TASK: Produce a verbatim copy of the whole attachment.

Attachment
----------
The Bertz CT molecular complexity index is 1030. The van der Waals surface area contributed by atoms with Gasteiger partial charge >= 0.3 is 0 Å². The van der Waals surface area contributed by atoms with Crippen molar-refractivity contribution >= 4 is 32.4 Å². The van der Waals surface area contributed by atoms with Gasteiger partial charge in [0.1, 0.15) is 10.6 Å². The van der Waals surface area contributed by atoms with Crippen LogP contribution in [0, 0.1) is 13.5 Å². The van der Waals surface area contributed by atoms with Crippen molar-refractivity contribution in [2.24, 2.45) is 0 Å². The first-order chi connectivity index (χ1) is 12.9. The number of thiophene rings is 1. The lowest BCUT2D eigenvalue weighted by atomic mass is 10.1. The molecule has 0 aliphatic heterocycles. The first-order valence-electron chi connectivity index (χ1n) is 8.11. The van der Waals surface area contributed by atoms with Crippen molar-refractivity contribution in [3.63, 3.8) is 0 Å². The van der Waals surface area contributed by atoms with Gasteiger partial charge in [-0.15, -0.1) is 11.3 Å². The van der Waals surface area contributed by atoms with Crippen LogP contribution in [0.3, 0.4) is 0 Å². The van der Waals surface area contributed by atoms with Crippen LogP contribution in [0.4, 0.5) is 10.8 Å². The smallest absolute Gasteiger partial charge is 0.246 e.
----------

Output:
The Bertz CT molecular complexity index is 1030. The van der Waals surface area contributed by atoms with Gasteiger partial charge >= 0.3 is 0 Å². The van der Waals surface area contributed by atoms with Crippen molar-refractivity contribution >= 4 is 32.4 Å². The van der Waals surface area contributed by atoms with Gasteiger partial charge in [0.1, 0.15) is 10.6 Å². The van der Waals surface area contributed by atoms with Crippen LogP contribution in [0, 0.1) is 13.5 Å². The van der Waals surface area contributed by atoms with Crippen molar-refractivity contribution in [2.24, 2.45) is 0 Å². The first-order chi connectivity index (χ1) is 12.9. The number of thiophene rings is 1. The lowest BCUT2D eigenvalue weighted by atomic mass is 10.1. The molecule has 0 aliphatic heterocycles. The first-order valence-electron chi connectivity index (χ1n) is 8.11. The van der Waals surface area contributed by atoms with Crippen molar-refractivity contribution in [3.63, 3.8) is 0 Å². The van der Waals surface area contributed by atoms with Gasteiger partial charge in [-0.15, -0.1) is 11.3 Å². The van der Waals surface area contributed by atoms with Crippen LogP contribution in [0.3, 0.4) is 0 Å². The van der Waals surface area contributed by atoms with Crippen LogP contribution in [0.4, 0.5) is 10.8 Å². The smallest absolute Gasteiger partial charge is 0.246 e.